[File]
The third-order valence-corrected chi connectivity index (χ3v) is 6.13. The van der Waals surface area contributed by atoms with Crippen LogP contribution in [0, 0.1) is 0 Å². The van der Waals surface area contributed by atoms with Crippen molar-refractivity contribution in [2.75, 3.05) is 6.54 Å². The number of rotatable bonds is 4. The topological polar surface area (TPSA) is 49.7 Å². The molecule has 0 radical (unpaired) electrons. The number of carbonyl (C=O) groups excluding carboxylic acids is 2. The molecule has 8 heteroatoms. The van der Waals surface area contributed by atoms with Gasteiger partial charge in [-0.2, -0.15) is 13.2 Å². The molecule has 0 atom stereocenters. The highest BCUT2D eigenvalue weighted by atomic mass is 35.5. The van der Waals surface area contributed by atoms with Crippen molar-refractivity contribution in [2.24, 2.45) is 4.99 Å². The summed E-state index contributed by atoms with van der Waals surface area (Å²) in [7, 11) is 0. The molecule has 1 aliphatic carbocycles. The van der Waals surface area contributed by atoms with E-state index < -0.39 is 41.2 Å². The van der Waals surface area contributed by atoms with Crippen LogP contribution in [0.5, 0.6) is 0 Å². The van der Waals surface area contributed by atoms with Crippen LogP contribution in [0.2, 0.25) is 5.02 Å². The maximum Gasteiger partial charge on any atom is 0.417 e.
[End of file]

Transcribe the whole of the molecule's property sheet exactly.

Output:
The third-order valence-corrected chi connectivity index (χ3v) is 6.13. The van der Waals surface area contributed by atoms with Crippen LogP contribution in [0, 0.1) is 0 Å². The van der Waals surface area contributed by atoms with Crippen molar-refractivity contribution in [2.75, 3.05) is 6.54 Å². The number of rotatable bonds is 4. The topological polar surface area (TPSA) is 49.7 Å². The molecule has 0 radical (unpaired) electrons. The number of carbonyl (C=O) groups excluding carboxylic acids is 2. The molecule has 8 heteroatoms. The van der Waals surface area contributed by atoms with Gasteiger partial charge in [-0.2, -0.15) is 13.2 Å². The molecule has 0 atom stereocenters. The highest BCUT2D eigenvalue weighted by atomic mass is 35.5. The van der Waals surface area contributed by atoms with Crippen molar-refractivity contribution in [2.24, 2.45) is 4.99 Å². The summed E-state index contributed by atoms with van der Waals surface area (Å²) in [7, 11) is 0. The molecule has 1 aliphatic carbocycles. The van der Waals surface area contributed by atoms with E-state index < -0.39 is 41.2 Å². The van der Waals surface area contributed by atoms with Crippen LogP contribution in [0.5, 0.6) is 0 Å². The van der Waals surface area contributed by atoms with Crippen LogP contribution in [0.2, 0.25) is 5.02 Å². The maximum Gasteiger partial charge on any atom is 0.417 e.